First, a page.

What do I mean by non-negotiable deadlines?
Well, in the kitchen there is no chance of getting away with lame excuses when it comes to serving up food.
Our customers are, quite rightly, very demanding when it comes to food service, and if I say that we will be serving ‘this meal’ at ‘this time’, then that’s how it has to happen…
We casually accept that our morning train has been cancelled because there is no driver available but would we tolerate breakfast being cancelled due to the lack of a chef? How about if you were sitting in a restaurant waiting for your main course only to be told by the waiter “I’m terribly sorry, we’re a bit busy today, could you come back tomorrow when we have more time?” You just wouldn’t put up with it, and nor should you. A typical day in the kitchen is punctuated by a continuous stream of mini deadlines and sometimes they can have you on the run from before dawn until after dusk.
This put me in mind of a completely manic day we had recently that could best be described as ‘character building’ for the seven chefs I had on duty that day. Although the numbers weren’t huge every menu was different and every time we sent one thing we were chasing our tails for the next. Let me give you a run-down of the day…
Shivering on the platform at Woking station while listening to the announcement that my train has been cancelled because there was no driver available. Oh the irony.
Finally arrive at work and fire up the ovens.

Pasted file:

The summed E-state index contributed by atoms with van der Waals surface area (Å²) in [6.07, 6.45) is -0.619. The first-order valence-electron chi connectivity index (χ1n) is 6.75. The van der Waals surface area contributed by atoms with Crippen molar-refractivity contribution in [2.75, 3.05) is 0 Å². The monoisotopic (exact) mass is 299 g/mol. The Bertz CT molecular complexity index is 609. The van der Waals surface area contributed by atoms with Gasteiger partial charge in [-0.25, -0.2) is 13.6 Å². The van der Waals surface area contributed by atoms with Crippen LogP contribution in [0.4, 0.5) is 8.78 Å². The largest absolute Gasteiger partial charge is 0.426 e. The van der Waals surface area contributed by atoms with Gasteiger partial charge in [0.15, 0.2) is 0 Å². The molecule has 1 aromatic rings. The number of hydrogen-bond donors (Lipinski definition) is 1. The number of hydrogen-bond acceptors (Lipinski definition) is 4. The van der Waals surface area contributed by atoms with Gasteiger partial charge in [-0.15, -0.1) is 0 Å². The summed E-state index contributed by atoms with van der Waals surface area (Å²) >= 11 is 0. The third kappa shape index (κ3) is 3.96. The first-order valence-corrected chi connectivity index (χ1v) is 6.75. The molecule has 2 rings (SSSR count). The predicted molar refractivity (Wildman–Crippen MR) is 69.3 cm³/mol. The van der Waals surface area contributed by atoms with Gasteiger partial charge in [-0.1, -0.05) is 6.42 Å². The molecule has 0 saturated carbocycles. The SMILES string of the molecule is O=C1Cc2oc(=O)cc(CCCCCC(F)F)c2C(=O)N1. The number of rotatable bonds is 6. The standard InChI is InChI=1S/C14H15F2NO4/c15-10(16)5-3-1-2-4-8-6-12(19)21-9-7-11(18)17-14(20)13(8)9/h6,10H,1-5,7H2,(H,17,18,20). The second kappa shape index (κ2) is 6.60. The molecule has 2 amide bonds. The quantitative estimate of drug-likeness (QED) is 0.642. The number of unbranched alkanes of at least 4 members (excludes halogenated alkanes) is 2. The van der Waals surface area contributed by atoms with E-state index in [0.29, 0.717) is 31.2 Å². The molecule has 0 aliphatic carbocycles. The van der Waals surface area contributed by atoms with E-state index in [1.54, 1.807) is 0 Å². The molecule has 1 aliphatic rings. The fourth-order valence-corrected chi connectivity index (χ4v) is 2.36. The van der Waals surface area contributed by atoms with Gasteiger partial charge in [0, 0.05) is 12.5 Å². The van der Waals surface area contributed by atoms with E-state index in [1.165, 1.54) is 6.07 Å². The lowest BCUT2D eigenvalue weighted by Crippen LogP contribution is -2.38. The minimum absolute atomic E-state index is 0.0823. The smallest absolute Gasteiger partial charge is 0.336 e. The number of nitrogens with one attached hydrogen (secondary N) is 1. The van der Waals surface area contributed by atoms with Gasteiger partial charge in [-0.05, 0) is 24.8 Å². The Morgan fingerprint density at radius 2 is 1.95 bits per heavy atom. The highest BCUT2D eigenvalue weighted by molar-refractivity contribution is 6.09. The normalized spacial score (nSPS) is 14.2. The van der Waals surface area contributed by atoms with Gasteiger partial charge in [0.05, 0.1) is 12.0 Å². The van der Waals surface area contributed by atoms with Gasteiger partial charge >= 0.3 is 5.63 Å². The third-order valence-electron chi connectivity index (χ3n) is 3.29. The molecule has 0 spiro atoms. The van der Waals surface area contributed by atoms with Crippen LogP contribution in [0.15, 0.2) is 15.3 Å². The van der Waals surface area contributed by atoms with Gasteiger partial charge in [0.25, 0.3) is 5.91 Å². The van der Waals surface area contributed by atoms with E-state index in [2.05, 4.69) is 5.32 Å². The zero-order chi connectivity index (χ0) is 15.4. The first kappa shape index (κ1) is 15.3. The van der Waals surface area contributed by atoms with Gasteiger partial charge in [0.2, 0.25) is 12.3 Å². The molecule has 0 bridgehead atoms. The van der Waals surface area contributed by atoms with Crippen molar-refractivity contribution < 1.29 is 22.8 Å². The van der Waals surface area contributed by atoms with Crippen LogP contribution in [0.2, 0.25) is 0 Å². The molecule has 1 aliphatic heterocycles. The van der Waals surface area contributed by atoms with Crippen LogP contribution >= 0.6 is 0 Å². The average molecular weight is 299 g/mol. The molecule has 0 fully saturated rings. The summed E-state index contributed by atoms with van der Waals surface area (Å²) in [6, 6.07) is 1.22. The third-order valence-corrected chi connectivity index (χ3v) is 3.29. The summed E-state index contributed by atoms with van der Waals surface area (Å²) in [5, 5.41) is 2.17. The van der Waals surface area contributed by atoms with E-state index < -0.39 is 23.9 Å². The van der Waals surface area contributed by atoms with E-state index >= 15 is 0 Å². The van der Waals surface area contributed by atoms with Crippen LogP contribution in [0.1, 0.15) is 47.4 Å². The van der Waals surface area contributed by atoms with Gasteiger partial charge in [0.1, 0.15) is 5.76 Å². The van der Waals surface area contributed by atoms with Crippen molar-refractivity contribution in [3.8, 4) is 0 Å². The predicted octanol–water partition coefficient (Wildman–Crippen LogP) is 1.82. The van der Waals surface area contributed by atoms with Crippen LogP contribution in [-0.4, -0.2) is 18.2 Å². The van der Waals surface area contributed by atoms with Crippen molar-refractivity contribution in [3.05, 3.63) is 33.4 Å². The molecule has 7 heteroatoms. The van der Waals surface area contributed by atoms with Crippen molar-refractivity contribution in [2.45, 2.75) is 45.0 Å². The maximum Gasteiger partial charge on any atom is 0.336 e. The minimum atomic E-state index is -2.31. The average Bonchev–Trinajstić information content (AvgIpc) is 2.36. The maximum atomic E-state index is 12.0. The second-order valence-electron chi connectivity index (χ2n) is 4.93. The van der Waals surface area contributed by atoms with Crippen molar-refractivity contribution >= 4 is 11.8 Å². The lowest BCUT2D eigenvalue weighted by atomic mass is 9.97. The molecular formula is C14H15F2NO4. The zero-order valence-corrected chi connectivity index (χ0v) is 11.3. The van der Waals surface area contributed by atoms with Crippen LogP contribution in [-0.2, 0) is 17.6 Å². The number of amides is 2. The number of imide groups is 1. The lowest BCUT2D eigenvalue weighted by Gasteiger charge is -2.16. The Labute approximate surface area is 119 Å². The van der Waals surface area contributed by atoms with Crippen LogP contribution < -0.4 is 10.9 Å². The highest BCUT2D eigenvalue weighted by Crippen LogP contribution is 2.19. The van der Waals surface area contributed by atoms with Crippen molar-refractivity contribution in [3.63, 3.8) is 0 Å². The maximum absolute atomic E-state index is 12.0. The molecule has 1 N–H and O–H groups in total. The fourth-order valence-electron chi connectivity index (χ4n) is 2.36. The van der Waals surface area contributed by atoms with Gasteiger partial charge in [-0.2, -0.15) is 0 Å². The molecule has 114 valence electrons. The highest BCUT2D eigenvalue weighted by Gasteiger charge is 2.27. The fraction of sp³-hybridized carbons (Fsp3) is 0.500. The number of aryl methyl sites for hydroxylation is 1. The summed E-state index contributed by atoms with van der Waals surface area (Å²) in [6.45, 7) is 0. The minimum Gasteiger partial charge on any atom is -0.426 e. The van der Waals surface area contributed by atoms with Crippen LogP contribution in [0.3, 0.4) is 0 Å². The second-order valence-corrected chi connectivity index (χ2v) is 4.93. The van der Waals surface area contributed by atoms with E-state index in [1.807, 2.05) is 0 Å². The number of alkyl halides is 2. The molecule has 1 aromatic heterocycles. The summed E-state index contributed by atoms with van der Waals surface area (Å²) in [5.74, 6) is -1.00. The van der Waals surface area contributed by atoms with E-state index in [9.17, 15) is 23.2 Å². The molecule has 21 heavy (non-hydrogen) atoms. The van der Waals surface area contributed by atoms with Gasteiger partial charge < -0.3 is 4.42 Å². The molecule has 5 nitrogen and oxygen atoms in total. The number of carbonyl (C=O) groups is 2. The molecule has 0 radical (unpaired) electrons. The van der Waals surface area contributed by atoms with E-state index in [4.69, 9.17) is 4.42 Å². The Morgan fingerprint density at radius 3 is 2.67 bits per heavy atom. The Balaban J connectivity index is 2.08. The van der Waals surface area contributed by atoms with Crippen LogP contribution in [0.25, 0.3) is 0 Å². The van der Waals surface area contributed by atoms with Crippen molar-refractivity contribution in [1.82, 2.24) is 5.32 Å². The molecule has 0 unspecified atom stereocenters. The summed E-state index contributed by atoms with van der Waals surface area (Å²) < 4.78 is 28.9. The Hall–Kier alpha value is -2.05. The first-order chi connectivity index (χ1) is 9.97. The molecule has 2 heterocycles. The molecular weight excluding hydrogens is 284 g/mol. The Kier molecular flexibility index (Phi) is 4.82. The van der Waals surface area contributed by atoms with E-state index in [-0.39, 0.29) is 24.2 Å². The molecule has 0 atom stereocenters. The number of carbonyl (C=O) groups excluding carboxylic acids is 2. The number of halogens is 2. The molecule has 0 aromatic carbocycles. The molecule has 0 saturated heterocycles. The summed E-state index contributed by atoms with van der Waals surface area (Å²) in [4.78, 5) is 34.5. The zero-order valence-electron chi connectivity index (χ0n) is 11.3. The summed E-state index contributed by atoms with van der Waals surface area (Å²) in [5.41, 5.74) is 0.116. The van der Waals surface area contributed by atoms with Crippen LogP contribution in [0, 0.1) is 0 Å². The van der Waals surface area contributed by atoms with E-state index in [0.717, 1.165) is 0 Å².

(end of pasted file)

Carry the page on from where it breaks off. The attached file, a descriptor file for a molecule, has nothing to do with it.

The first function of the day is a breakfast party for 21 in the Tredgold Room.
Three further, separate breakfast functions for 15, 15 and 24 that are in different rooms on different floors and of course with different menus.
08:00 – 10:00
The first check for the breakfast service in the Café Bar rolls off the printer at exactly 8am. It’s going to be a busy one.
The first of two bespoke canapé menus for 70 people. A rather nice function as we designed the canapés with the client to complement their wine tasting.
12:00 – 14:30
The Brasserie One service gets underway at noon. Our popular restaurant was understandably busy that day with so many people in the building.
12:00 – 14:30
Café Bar lunch for approximately 180 customers. It was the ever popular Fish & Chip Friday!
The largest function of the day was probably the easiest. The Fork Buffet in the Great Hall for 170 people went very smoothly.
Unusually we only had one business lunch that day – 26 people in the Rennie Room.
We sent out the second half of the bespoke canapé function before a quick bite to eat and a review of the next day’s ordering.
A small canapé function for 40 people – this time thankfully off our regular Canapé Menu.
The first of two small dinners. This one was for 10 people in the President’s Dining Room.
A second small dinner for 11 people.
More bespoke canapés for 40 but this time from a different menu – Spanish themed to accompany the sampling of an extraordinarily expensive bottle of 120 year old Sherry.
Clean down the kitchen and head back to Waterloo hoping that the truant Casey Jones is waiting to take me home. I walk in my front door at 10.30pm and sit down for, if I say so myself, a well-earned cup of tea.
Despite being a busy day it actually went very smoothly because there were no last minute curve balls to complicate matters – imagine a day like this complete with a last minute surge in delegate numbers, staff absence due to sickness and wrong produce due to butcher errors! Find out how we ensure smooth-running catered events in similar circumstances in my next post; ‘It shouldn’t happen to a chef’!